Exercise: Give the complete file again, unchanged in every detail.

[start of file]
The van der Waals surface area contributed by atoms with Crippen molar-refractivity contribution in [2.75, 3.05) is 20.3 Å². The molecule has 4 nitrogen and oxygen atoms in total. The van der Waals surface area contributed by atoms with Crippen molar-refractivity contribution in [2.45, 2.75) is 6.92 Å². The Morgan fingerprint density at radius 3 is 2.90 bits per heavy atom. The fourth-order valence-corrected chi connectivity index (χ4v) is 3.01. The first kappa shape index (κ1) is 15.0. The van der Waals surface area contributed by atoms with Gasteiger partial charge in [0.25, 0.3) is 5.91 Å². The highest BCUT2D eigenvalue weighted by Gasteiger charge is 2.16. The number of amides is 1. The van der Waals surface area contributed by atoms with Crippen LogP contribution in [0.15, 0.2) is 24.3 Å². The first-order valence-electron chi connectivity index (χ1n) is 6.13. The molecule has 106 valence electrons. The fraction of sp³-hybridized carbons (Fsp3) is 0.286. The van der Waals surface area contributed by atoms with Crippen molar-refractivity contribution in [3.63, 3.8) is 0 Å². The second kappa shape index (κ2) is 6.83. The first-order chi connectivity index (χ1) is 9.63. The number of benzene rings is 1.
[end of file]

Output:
The van der Waals surface area contributed by atoms with Crippen molar-refractivity contribution in [2.75, 3.05) is 20.3 Å². The molecule has 4 nitrogen and oxygen atoms in total. The van der Waals surface area contributed by atoms with Crippen molar-refractivity contribution in [2.45, 2.75) is 6.92 Å². The Morgan fingerprint density at radius 3 is 2.90 bits per heavy atom. The fourth-order valence-corrected chi connectivity index (χ4v) is 3.01. The first kappa shape index (κ1) is 15.0. The van der Waals surface area contributed by atoms with Gasteiger partial charge in [0.25, 0.3) is 5.91 Å². The highest BCUT2D eigenvalue weighted by Gasteiger charge is 2.16. The number of amides is 1. The van der Waals surface area contributed by atoms with Crippen LogP contribution in [0.15, 0.2) is 24.3 Å². The first-order valence-electron chi connectivity index (χ1n) is 6.13. The molecule has 106 valence electrons. The fraction of sp³-hybridized carbons (Fsp3) is 0.286. The van der Waals surface area contributed by atoms with Crippen molar-refractivity contribution in [3.63, 3.8) is 0 Å². The second kappa shape index (κ2) is 6.83. The first-order chi connectivity index (χ1) is 9.63. The number of benzene rings is 1.